Borrowed Cycads have been acclimated to pre-set conditions within the state-of-the-art CONVIRON climate control chambers available at the VAL lab. Temperature, humidity and light spectra and intensity have been set to simulate the tropical environments in which today’s cycads reside.

Dr. Christos Chondrogiannis and Katie O’Dea from the ERC funded TERRAFORM project are studying photosynthetic characteristics of this unique group. The study aims to deeper understand the evolution of this iconic biological process which enables plants to synthesize energy from light.

The VAL lab would like to thank Trinity College Botanic Gardens and the National Botanic Gardens of Ireland for facilitating this research.

Siobhán McDonald captures landscapes at tipping points - The Boglands Are Breathing exhibition

'Siobhan McDonald communicate complex science in a visual way — reaching out to people with their heartstrings’

Siobhán’s latest exhibition – ‘The Boglands Are Breathing’ blends scientific and creative processes to make sculptures, videos, works on paper, paintings and sound pieces. The exhibition gathered numerous collaborators, bringing together scientists, conservators, musicians, philosophers, perfumers and celestial phenomena, all of whom collectively take part in the evolution of the work. Our shared boglands are positioned as the protagonists of an unseen drama, and this work makes visible the collective memory that is held in the rich repository that exists within the thin layer between the soil and the rocks.  An installation entitled ‘A library of lost smells,’ consisting of plant species, gathered from numerous bog sites across Ireland acts as a slow distillation of deep time created from plants and mineral-rich bog waters, that explores links between smell & memory. The installation holds an assortment of hand-blown glass bottles containing scents from eight of the most important notes. Some of the vessels contain scent-infused remnants that were buried deep in a bog for over 20 years alluding to the low oxygen levels and unusual smells derived from the preservation conditions.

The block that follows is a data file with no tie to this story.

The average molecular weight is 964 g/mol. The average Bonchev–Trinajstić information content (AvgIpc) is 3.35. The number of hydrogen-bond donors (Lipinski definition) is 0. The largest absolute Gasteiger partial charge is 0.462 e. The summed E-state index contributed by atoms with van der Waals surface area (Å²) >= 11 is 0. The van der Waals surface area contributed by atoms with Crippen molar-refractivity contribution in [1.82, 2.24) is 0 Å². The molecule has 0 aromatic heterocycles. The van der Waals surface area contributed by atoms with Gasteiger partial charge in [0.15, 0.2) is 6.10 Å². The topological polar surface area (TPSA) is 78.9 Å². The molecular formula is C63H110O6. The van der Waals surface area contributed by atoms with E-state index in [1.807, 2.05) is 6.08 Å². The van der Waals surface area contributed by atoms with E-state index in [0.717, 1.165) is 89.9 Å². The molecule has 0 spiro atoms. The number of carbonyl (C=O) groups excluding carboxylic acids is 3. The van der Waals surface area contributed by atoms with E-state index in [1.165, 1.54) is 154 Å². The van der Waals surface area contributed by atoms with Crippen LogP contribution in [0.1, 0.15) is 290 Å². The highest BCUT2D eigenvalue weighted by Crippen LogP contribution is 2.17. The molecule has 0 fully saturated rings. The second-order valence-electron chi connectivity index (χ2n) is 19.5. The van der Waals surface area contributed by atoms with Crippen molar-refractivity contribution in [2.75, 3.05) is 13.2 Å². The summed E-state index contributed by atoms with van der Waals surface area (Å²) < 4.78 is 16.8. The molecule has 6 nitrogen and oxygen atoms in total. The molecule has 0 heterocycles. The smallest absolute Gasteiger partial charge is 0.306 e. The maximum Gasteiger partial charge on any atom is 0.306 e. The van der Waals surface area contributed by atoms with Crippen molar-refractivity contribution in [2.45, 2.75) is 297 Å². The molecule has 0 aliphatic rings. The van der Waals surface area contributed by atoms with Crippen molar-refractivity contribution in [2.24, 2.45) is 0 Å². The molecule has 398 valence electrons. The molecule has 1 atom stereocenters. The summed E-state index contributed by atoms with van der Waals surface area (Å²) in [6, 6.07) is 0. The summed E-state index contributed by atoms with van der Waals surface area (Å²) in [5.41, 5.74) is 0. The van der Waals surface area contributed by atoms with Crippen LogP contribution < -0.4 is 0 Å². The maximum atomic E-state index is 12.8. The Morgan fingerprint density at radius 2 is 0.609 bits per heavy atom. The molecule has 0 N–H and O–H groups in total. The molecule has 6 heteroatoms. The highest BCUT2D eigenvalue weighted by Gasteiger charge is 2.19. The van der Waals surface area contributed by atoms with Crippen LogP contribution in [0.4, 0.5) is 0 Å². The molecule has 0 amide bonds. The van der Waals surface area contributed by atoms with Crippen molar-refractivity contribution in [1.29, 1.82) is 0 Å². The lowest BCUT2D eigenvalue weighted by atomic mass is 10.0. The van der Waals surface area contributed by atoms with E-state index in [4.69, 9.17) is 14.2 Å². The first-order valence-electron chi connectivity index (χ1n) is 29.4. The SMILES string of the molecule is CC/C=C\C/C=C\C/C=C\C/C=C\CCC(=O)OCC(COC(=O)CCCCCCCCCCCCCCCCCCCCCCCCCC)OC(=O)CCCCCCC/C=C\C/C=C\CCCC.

Find out more about Siobhán’s exhibition, which took place at Model Arts Centre in Sligo, from the Irish Times article.

Click below to see the short documentary on the exhibition.